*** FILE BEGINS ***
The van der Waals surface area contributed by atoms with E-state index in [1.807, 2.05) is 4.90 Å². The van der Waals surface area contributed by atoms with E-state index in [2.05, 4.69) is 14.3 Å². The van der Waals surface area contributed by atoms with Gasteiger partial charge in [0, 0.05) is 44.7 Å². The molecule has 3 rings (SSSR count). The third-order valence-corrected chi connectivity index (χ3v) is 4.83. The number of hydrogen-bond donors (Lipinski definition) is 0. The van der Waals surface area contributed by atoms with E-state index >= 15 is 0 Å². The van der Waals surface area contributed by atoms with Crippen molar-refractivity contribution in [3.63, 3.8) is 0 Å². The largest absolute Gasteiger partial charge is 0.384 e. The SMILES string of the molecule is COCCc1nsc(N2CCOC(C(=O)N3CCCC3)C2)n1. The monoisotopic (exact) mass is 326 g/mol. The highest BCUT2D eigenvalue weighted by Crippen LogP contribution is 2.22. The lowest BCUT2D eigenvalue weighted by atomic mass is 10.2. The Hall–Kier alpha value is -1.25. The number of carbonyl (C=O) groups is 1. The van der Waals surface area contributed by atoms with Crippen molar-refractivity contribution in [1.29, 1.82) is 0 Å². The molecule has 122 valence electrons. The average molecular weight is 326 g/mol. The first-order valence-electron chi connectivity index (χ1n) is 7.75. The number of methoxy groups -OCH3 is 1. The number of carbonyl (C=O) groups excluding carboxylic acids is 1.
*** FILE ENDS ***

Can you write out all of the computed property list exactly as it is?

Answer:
The van der Waals surface area contributed by atoms with E-state index in [1.807, 2.05) is 4.90 Å². The van der Waals surface area contributed by atoms with E-state index in [2.05, 4.69) is 14.3 Å². The van der Waals surface area contributed by atoms with Gasteiger partial charge in [0, 0.05) is 44.7 Å². The molecule has 3 rings (SSSR count). The third-order valence-corrected chi connectivity index (χ3v) is 4.83. The number of hydrogen-bond donors (Lipinski definition) is 0. The van der Waals surface area contributed by atoms with E-state index >= 15 is 0 Å². The van der Waals surface area contributed by atoms with Crippen molar-refractivity contribution in [3.63, 3.8) is 0 Å². The largest absolute Gasteiger partial charge is 0.384 e. The SMILES string of the molecule is COCCc1nsc(N2CCOC(C(=O)N3CCCC3)C2)n1. The monoisotopic (exact) mass is 326 g/mol. The highest BCUT2D eigenvalue weighted by Crippen LogP contribution is 2.22. The lowest BCUT2D eigenvalue weighted by atomic mass is 10.2. The Hall–Kier alpha value is -1.25. The number of carbonyl (C=O) groups is 1. The van der Waals surface area contributed by atoms with Crippen molar-refractivity contribution in [1.29, 1.82) is 0 Å². The molecule has 122 valence electrons. The average molecular weight is 326 g/mol. The first-order valence-electron chi connectivity index (χ1n) is 7.75. The number of methoxy groups -OCH3 is 1. The number of carbonyl (C=O) groups excluding carboxylic acids is 1.